APRIL 17: Repatriation from Iran and Pakistan in full swing and the number of returnees approaches 300,000.
APRIL 18: Former Afghan King Muhammad Zahir Shah, now 87, returns home after living in exile in Rome for 29 years.
MAY 13: Despite serious funding concerns as the number of Afghans wishing to go home from Pakistan intensifies, UNHCR has no choice but to revise this year's original planning figures to an ambitious 850,000. The joint voluntary repatriation programme between Islamabad and the UN refugee agency had originally planned for up to 400,000 returnees this year.
JUNE 4: The number of Afghans who have returned to their homeland from Iran is approaching the 100,000 mark, says the UNHCR. The UNHCR temporarily suspends its use of the secondary southern Iranian border crossing point of Milak, citing security concerns.
JUNE 11-19: First working session of the Loya Jirga, Afghanistan's 1,550-member grand assembly, elects Karzai as interim head of the government. National council completes work on new transitional government.
JUNE 20: Turkey takes over command of the 5,000-strong UN-mandated multinational peacekeeping force - ISAF.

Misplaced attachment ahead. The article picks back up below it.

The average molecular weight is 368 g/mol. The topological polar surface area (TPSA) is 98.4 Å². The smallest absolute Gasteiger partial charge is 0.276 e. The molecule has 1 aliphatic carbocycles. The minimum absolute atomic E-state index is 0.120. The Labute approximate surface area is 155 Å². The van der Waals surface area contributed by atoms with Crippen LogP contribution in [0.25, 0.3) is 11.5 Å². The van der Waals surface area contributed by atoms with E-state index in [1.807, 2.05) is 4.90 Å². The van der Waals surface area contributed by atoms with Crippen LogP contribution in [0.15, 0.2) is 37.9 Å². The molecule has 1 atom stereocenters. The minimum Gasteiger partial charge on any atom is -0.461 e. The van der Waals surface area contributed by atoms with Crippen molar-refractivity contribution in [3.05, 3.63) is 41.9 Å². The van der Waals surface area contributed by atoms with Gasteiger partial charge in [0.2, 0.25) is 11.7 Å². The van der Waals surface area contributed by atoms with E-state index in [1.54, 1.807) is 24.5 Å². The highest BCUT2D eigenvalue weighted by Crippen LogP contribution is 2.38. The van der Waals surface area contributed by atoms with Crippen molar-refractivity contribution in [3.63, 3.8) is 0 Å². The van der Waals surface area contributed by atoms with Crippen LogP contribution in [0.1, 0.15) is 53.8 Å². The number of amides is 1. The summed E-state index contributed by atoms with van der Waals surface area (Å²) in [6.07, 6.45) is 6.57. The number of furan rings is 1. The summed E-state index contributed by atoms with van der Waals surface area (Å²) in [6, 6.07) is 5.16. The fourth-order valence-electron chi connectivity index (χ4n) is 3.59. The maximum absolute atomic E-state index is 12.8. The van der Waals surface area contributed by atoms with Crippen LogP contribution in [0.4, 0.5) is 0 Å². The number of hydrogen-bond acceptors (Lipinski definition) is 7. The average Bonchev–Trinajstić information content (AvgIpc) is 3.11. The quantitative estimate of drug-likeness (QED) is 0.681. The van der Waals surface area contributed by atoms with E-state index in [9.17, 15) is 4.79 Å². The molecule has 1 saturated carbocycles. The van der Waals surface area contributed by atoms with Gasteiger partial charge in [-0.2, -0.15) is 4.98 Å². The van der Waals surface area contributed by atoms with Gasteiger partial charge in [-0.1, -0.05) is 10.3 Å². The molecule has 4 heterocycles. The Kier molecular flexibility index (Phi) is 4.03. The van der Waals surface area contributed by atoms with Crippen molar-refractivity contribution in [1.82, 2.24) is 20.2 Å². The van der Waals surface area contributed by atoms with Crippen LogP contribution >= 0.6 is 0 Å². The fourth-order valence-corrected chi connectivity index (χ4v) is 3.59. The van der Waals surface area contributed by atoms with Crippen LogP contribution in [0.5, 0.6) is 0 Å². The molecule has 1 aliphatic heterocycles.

JULY 1: US air raid in Oruzgan Province kills 48 civilians, many of them members of a wedding party.
JULY 6: Vice-President Abdul Qadir assassinated in Kabul. Case remains unsolved.
AUGUST 1: Grenade attack on the UN Food and Agriculture Organisation (FAO) and UNHCR offices in the southern city of Kandahar.
AUGUST 27: Under a government-imposed deadline for undocumented Afghans living in Iran to report to the Office of the Bureau for Foreign Immigrants and Alien Affairs for exit documents, an increasing number of refugees report feeling pressured to go home.
SEPTEMBER 1: UNHCR again suspends repatriation through Milak following a shooting incident involving a border guard. Dogharun remains the primary exit point for Afghans leaving Iran throughout the year.
SEPTEMBER 3: The World Food Programme praises the government of Iran for its significant contribution in providing a major humanitarian aid corridor into Afghanistan.